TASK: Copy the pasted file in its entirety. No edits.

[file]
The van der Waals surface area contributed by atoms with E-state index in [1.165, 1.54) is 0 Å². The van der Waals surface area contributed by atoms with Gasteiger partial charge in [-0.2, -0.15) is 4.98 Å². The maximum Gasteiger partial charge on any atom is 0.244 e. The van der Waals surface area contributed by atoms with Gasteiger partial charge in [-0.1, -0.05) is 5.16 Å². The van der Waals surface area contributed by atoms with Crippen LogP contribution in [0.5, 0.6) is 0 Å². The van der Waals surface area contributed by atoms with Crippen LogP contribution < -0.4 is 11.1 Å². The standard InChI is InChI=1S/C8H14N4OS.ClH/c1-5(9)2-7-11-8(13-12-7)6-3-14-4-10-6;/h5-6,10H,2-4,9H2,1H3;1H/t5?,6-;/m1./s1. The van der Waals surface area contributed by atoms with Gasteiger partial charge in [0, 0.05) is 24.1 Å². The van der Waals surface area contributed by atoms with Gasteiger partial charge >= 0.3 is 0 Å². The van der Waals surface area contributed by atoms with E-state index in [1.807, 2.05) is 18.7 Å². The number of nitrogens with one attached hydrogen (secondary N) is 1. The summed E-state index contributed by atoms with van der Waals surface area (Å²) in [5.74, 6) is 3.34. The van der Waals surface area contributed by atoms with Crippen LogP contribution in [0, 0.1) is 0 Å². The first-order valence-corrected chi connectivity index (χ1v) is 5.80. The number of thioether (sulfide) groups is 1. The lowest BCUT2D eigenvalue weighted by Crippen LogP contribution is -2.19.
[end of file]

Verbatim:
The van der Waals surface area contributed by atoms with E-state index in [1.165, 1.54) is 0 Å². The van der Waals surface area contributed by atoms with Gasteiger partial charge in [-0.2, -0.15) is 4.98 Å². The maximum Gasteiger partial charge on any atom is 0.244 e. The van der Waals surface area contributed by atoms with Gasteiger partial charge in [-0.1, -0.05) is 5.16 Å². The van der Waals surface area contributed by atoms with Crippen LogP contribution in [0.5, 0.6) is 0 Å². The van der Waals surface area contributed by atoms with Crippen LogP contribution < -0.4 is 11.1 Å². The standard InChI is InChI=1S/C8H14N4OS.ClH/c1-5(9)2-7-11-8(13-12-7)6-3-14-4-10-6;/h5-6,10H,2-4,9H2,1H3;1H/t5?,6-;/m1./s1. The van der Waals surface area contributed by atoms with Gasteiger partial charge in [0, 0.05) is 24.1 Å². The van der Waals surface area contributed by atoms with Gasteiger partial charge >= 0.3 is 0 Å². The van der Waals surface area contributed by atoms with E-state index in [1.807, 2.05) is 18.7 Å². The number of nitrogens with one attached hydrogen (secondary N) is 1. The summed E-state index contributed by atoms with van der Waals surface area (Å²) in [5.74, 6) is 3.34. The van der Waals surface area contributed by atoms with Crippen LogP contribution in [0, 0.1) is 0 Å². The first-order valence-corrected chi connectivity index (χ1v) is 5.80. The number of thioether (sulfide) groups is 1. The lowest BCUT2D eigenvalue weighted by Crippen LogP contribution is -2.19.